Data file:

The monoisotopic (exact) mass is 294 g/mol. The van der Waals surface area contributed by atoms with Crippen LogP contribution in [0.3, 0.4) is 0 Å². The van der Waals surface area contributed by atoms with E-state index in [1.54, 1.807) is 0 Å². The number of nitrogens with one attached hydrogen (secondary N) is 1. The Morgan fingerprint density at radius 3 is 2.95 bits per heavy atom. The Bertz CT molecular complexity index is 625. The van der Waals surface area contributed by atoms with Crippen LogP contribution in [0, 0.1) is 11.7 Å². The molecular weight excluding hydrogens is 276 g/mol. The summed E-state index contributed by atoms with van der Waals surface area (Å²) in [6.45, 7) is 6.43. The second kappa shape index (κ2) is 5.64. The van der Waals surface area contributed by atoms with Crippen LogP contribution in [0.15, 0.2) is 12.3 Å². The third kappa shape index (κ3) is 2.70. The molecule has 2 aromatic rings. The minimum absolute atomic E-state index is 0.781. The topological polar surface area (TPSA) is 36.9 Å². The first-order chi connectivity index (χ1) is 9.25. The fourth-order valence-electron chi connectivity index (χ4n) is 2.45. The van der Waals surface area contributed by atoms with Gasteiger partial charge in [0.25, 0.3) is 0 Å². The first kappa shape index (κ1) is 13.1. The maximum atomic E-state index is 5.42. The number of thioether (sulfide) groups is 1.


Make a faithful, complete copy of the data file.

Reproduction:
The monoisotopic (exact) mass is 294 g/mol. The van der Waals surface area contributed by atoms with Crippen LogP contribution in [0.3, 0.4) is 0 Å². The van der Waals surface area contributed by atoms with E-state index in [1.54, 1.807) is 0 Å². The number of nitrogens with one attached hydrogen (secondary N) is 1. The Morgan fingerprint density at radius 3 is 2.95 bits per heavy atom. The Bertz CT molecular complexity index is 625. The van der Waals surface area contributed by atoms with Crippen LogP contribution in [0, 0.1) is 11.7 Å². The molecular weight excluding hydrogens is 276 g/mol. The summed E-state index contributed by atoms with van der Waals surface area (Å²) in [6.45, 7) is 6.43. The second kappa shape index (κ2) is 5.64. The van der Waals surface area contributed by atoms with Crippen LogP contribution in [0.15, 0.2) is 12.3 Å². The third kappa shape index (κ3) is 2.70. The molecule has 2 aromatic rings. The minimum absolute atomic E-state index is 0.781. The topological polar surface area (TPSA) is 36.9 Å². The first-order chi connectivity index (χ1) is 9.25. The fourth-order valence-electron chi connectivity index (χ4n) is 2.45. The van der Waals surface area contributed by atoms with Gasteiger partial charge in [0.25, 0.3) is 0 Å². The first kappa shape index (κ1) is 13.1. The maximum atomic E-state index is 5.42. The number of thioether (sulfide) groups is 1.